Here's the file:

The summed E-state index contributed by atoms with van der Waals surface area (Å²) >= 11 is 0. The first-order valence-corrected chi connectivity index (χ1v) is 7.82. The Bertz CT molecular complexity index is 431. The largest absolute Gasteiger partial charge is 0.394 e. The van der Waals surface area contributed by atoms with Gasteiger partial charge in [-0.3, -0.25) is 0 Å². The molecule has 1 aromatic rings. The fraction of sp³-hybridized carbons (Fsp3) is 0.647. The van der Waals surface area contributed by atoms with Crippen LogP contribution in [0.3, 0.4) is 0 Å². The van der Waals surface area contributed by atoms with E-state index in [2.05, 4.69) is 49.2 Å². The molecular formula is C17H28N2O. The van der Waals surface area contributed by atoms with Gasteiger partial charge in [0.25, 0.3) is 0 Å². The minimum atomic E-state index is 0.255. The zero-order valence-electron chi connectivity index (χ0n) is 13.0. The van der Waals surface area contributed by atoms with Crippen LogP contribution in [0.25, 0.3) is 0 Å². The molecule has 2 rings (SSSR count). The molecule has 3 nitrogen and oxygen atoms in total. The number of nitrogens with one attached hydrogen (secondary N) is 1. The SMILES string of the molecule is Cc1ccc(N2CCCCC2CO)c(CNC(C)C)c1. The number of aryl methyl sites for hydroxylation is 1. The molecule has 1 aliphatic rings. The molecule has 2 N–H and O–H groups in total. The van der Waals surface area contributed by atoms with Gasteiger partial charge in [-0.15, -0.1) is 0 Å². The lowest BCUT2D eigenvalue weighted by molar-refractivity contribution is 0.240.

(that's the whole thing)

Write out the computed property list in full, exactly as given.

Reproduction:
The summed E-state index contributed by atoms with van der Waals surface area (Å²) >= 11 is 0. The first-order valence-corrected chi connectivity index (χ1v) is 7.82. The Bertz CT molecular complexity index is 431. The largest absolute Gasteiger partial charge is 0.394 e. The van der Waals surface area contributed by atoms with Gasteiger partial charge in [-0.3, -0.25) is 0 Å². The molecule has 1 aromatic rings. The fraction of sp³-hybridized carbons (Fsp3) is 0.647. The van der Waals surface area contributed by atoms with Crippen LogP contribution in [0.3, 0.4) is 0 Å². The van der Waals surface area contributed by atoms with E-state index in [2.05, 4.69) is 49.2 Å². The molecular formula is C17H28N2O. The van der Waals surface area contributed by atoms with Gasteiger partial charge in [0.25, 0.3) is 0 Å². The minimum atomic E-state index is 0.255. The zero-order valence-electron chi connectivity index (χ0n) is 13.0. The van der Waals surface area contributed by atoms with Crippen LogP contribution in [0.25, 0.3) is 0 Å². The molecule has 2 rings (SSSR count). The molecule has 3 nitrogen and oxygen atoms in total. The number of nitrogens with one attached hydrogen (secondary N) is 1. The SMILES string of the molecule is Cc1ccc(N2CCCCC2CO)c(CNC(C)C)c1. The number of aryl methyl sites for hydroxylation is 1. The molecule has 1 aliphatic rings. The molecule has 2 N–H and O–H groups in total. The van der Waals surface area contributed by atoms with Gasteiger partial charge in [-0.15, -0.1) is 0 Å². The lowest BCUT2D eigenvalue weighted by molar-refractivity contribution is 0.240.